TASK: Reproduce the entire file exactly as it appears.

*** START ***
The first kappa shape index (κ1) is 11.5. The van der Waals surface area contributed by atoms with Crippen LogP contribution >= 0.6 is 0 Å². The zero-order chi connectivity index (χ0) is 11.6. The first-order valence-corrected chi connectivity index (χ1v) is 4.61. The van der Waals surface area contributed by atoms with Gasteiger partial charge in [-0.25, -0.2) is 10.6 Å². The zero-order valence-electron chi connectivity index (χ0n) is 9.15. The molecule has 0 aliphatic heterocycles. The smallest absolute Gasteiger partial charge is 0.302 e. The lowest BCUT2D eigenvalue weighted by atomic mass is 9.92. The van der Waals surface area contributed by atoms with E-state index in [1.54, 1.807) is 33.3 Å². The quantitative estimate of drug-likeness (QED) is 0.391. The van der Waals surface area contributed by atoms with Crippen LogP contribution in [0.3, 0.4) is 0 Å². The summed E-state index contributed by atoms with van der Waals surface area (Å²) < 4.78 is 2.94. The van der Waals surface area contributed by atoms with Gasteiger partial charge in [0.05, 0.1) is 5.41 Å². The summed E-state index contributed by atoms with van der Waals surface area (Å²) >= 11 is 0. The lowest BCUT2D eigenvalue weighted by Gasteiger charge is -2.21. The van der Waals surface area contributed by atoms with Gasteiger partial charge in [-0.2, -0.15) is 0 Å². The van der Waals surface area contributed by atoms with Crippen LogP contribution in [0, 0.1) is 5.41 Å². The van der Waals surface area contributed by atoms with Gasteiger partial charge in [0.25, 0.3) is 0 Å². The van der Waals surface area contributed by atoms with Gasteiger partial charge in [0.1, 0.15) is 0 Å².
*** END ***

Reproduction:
The first kappa shape index (κ1) is 11.5. The van der Waals surface area contributed by atoms with Crippen LogP contribution >= 0.6 is 0 Å². The zero-order chi connectivity index (χ0) is 11.6. The first-order valence-corrected chi connectivity index (χ1v) is 4.61. The van der Waals surface area contributed by atoms with Gasteiger partial charge in [-0.25, -0.2) is 10.6 Å². The zero-order valence-electron chi connectivity index (χ0n) is 9.15. The molecule has 0 aliphatic heterocycles. The smallest absolute Gasteiger partial charge is 0.302 e. The lowest BCUT2D eigenvalue weighted by atomic mass is 9.92. The van der Waals surface area contributed by atoms with E-state index in [1.54, 1.807) is 33.3 Å². The quantitative estimate of drug-likeness (QED) is 0.391. The van der Waals surface area contributed by atoms with Crippen LogP contribution in [0.3, 0.4) is 0 Å². The summed E-state index contributed by atoms with van der Waals surface area (Å²) < 4.78 is 2.94. The van der Waals surface area contributed by atoms with Gasteiger partial charge in [0.05, 0.1) is 5.41 Å². The summed E-state index contributed by atoms with van der Waals surface area (Å²) >= 11 is 0. The lowest BCUT2D eigenvalue weighted by Gasteiger charge is -2.21. The van der Waals surface area contributed by atoms with Gasteiger partial charge in [-0.2, -0.15) is 0 Å². The van der Waals surface area contributed by atoms with Crippen LogP contribution in [0, 0.1) is 5.41 Å². The van der Waals surface area contributed by atoms with Gasteiger partial charge in [0.25, 0.3) is 0 Å². The van der Waals surface area contributed by atoms with Gasteiger partial charge in [0.1, 0.15) is 0 Å².